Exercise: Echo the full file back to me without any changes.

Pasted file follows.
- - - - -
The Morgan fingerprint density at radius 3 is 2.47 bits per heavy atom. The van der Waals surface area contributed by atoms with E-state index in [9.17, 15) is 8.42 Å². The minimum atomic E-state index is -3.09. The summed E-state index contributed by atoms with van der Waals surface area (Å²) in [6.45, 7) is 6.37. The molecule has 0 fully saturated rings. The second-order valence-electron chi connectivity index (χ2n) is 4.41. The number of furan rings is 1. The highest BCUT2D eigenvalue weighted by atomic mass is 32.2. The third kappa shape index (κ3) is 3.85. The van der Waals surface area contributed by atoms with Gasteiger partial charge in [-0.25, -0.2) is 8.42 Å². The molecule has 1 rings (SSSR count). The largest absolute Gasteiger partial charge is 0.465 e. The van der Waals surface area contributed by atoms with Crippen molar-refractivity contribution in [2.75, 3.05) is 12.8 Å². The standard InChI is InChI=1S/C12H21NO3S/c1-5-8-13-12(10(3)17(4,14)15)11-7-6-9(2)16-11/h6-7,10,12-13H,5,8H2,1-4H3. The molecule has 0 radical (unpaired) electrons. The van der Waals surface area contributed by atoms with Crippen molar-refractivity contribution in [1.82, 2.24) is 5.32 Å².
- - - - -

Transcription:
The Morgan fingerprint density at radius 3 is 2.47 bits per heavy atom. The van der Waals surface area contributed by atoms with E-state index in [9.17, 15) is 8.42 Å². The minimum atomic E-state index is -3.09. The summed E-state index contributed by atoms with van der Waals surface area (Å²) in [6.45, 7) is 6.37. The molecule has 0 fully saturated rings. The second-order valence-electron chi connectivity index (χ2n) is 4.41. The number of furan rings is 1. The highest BCUT2D eigenvalue weighted by atomic mass is 32.2. The third kappa shape index (κ3) is 3.85. The van der Waals surface area contributed by atoms with Gasteiger partial charge in [-0.25, -0.2) is 8.42 Å². The molecule has 1 rings (SSSR count). The largest absolute Gasteiger partial charge is 0.465 e. The van der Waals surface area contributed by atoms with Crippen molar-refractivity contribution in [2.75, 3.05) is 12.8 Å². The standard InChI is InChI=1S/C12H21NO3S/c1-5-8-13-12(10(3)17(4,14)15)11-7-6-9(2)16-11/h6-7,10,12-13H,5,8H2,1-4H3. The molecule has 0 radical (unpaired) electrons. The van der Waals surface area contributed by atoms with Crippen molar-refractivity contribution in [1.82, 2.24) is 5.32 Å².